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Allis Chalmers Discussion Forum
:

cold starting D15 gas

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Larry Stinson

12-09-2012 16:25:10




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I need help starting this cold girl any suggestions




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Marshall Thompson

01-14-2013 19:57:00




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 Re: cold starting D15 gas in reply to Larry Stinson, 12-09-2012 16:25:10  
Hi Larry,
Just reading one of your comments and noticed you are in North Idaho. I am too, Hayden. Are you anywhere near me?
Marshall



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Marshall Thompson

01-14-2013 19:56:42




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 Re: cold starting D15 gas in reply to Larry Stinson, 12-09-2012 16:25:10  
Hi Larry,
Just reading one of your comments and noticed you are in North Idaho. I am too, Hayden. Are you anywhere near me?
Marshall



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Bill(Wis)

12-16-2012 09:23:33




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 Re: cold starting D15 gas in reply to Larry Stinson, 12-09-2012 16:25:10  
Spark has to have blue snot authority. Nothing less. If that spark is orange, it ain't going to start until it warms up. Condensor, points, coil, plugs. Heavy cable connections to battery. Clean, bright, tight. It'll be good to 40 below. If it gets colder than that, you'll start to have other problems. Gassers don't need block heaters if they're properly maintained but if you want to install one, go ahead. I'm assuming that the tractor was running OK until it got cold?

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Larry stinson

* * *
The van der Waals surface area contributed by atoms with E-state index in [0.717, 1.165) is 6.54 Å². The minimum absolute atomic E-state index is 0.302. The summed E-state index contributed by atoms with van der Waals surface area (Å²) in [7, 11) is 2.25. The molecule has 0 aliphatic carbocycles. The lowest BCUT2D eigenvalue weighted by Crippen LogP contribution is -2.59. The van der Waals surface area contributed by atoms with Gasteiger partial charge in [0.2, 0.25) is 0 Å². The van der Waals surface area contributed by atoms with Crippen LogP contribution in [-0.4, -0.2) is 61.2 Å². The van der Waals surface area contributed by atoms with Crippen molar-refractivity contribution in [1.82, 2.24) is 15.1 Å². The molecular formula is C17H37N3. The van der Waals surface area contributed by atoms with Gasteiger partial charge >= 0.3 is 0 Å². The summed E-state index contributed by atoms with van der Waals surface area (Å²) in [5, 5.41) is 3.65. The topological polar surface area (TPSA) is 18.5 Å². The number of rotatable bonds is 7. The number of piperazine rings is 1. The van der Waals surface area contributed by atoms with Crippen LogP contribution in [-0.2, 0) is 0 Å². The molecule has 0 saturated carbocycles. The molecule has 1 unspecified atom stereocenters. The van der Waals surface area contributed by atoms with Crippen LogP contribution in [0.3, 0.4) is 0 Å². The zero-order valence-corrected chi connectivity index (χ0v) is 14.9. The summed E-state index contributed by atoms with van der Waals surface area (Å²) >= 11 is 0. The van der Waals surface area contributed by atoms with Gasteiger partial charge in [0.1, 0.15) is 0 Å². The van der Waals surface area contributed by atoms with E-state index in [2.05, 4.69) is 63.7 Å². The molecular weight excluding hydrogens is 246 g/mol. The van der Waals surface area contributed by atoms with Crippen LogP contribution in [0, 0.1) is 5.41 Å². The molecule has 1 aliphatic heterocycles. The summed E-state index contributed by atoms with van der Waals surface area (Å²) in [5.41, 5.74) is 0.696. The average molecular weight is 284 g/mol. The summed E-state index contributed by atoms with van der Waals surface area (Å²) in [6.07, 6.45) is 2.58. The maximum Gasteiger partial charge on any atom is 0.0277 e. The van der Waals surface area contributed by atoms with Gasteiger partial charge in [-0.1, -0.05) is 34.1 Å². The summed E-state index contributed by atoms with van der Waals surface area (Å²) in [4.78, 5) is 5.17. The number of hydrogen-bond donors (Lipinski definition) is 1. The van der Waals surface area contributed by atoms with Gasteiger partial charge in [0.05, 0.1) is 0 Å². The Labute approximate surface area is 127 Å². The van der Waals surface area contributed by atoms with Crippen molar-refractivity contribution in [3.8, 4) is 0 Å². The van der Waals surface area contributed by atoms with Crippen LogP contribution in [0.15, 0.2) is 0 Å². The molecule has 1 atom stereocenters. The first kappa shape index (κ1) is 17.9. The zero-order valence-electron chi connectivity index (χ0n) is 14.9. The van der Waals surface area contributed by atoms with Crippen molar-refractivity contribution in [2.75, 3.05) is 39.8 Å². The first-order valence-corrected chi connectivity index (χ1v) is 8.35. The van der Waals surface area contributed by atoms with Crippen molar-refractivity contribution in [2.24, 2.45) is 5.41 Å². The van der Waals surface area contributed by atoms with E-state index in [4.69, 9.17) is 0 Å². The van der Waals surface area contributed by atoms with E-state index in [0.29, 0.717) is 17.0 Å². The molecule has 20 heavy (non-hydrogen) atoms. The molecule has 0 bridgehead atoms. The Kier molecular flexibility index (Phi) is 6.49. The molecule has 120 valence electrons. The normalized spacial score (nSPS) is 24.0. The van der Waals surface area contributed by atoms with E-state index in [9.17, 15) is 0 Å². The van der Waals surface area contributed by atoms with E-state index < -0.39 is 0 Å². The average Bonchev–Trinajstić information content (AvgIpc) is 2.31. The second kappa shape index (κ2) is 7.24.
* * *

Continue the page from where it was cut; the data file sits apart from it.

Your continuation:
12-16-2012 14:38:56




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 Re: cold starting D15 gas in reply to Bill(Wis), 12-16-2012 09:23:33  
Couldn"t get her going this morning. Not even that cold 32. Put the block heater on. Waited. Still couldn"t get her started. Took the fuel line off blew it out with carb cleaner. Drained out the carb. sprayed carb cleaner into the carb. Put the hose back. So for the hell of it I took off again the positive battery terminal. Cleaned the hell out it. Put it all back & boom away she went. I dont know if it was sheer luck or the terminal was dirty. I"ll see what happens tomorrow morning.

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Paul from MI

12-11-2012 05:44:57




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 Re: cold starting D15 gas in reply to Larry Stinson, 12-09-2012 16:25:10  
I think I would do as B&D says and test the actual voltage at the coil WHILE you are cranking. Bad battery connections or small battery cables or a bad battery will cause low voltage at the coil and weak spark, therefore hard starting. It's an easy test and rules out many issues.



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Bob Huntress

12-10-2012 17:43:14




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 Re: cold starting D15 gas in reply to Larry Stinson, 12-09-2012 16:25:10  
Larry, are you simply asking how many of us would reach for the either? Let me save you the suspense. At some point, yes, I'll grab the either. If your problem happens to be an extremely cold day, much beyond what you usally start the tractor in, fine, ether saved the day. We all live happily ever after. If you generally have a problem starting in cold weather, someone mentioned a block heater. They're great, but if it's a show tractor, having the plug sticking out the side my distract from the viewing. I live here in West Tennessee. To show how cold it doesn't get, last night I posted how frustrating it was to go through all the work of bricking up a corner and getting a woodstove, only to have 74 degrees last night. I use 20w50 in everything old, but if it got cold here much, I would use lighter oil. Especially multiweight oil gets thicker in colder weather. Another thing I would do is possibly keep the battery on a trickle charge overnight. It takes more amps to turn the same engine when it is very cold. If you park the tractor in a heated shop, warm intake air also makes starting go a bit better.

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rufus80

12-10-2012 06:20:11




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 Re: cold starting D15 gas in reply to Larry Stinson, 12-09-2012 16:25:10  
When was the last time it was tuned up? I have a D15 series2 gas and it starts one the first crank in any weather.



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Buickanddeere

12-10-2012 06:06:02




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 Re: cold starting D15 gas in reply to Larry Stinson, 12-09-2012 16:25:10  
Install a block heater.